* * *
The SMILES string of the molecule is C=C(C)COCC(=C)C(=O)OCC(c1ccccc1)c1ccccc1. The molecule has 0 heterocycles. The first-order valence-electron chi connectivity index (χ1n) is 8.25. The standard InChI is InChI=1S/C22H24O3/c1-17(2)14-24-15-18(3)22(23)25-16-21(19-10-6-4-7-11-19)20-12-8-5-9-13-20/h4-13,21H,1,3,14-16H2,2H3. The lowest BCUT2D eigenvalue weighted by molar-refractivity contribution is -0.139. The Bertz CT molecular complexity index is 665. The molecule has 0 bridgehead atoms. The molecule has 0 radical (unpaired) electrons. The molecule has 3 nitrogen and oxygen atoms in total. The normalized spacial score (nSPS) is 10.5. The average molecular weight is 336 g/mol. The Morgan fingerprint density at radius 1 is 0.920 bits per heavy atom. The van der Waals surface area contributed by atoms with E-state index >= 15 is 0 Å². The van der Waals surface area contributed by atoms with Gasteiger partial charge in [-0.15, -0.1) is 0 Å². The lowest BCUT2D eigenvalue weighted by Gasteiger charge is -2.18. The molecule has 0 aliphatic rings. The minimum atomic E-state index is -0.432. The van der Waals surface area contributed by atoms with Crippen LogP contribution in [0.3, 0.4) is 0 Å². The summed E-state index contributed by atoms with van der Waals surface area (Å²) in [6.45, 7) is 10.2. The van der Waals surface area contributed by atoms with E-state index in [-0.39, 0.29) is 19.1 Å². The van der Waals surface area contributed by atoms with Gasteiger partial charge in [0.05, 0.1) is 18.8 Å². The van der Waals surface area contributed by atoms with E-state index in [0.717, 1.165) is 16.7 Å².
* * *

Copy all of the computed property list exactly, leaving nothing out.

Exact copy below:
The SMILES string of the molecule is C=C(C)COCC(=C)C(=O)OCC(c1ccccc1)c1ccccc1. The molecule has 0 heterocycles. The first-order valence-electron chi connectivity index (χ1n) is 8.25. The standard InChI is InChI=1S/C22H24O3/c1-17(2)14-24-15-18(3)22(23)25-16-21(19-10-6-4-7-11-19)20-12-8-5-9-13-20/h4-13,21H,1,3,14-16H2,2H3. The lowest BCUT2D eigenvalue weighted by molar-refractivity contribution is -0.139. The Bertz CT molecular complexity index is 665. The molecule has 0 bridgehead atoms. The molecule has 0 radical (unpaired) electrons. The molecule has 3 nitrogen and oxygen atoms in total. The normalized spacial score (nSPS) is 10.5. The average molecular weight is 336 g/mol. The Morgan fingerprint density at radius 1 is 0.920 bits per heavy atom. The van der Waals surface area contributed by atoms with E-state index >= 15 is 0 Å². The van der Waals surface area contributed by atoms with Gasteiger partial charge in [-0.15, -0.1) is 0 Å². The lowest BCUT2D eigenvalue weighted by Gasteiger charge is -2.18. The molecule has 0 aliphatic rings. The minimum atomic E-state index is -0.432. The van der Waals surface area contributed by atoms with Crippen LogP contribution in [0.3, 0.4) is 0 Å². The summed E-state index contributed by atoms with van der Waals surface area (Å²) in [6.45, 7) is 10.2. The van der Waals surface area contributed by atoms with E-state index in [-0.39, 0.29) is 19.1 Å². The van der Waals surface area contributed by atoms with Gasteiger partial charge in [0.05, 0.1) is 18.8 Å². The van der Waals surface area contributed by atoms with E-state index in [0.717, 1.165) is 16.7 Å².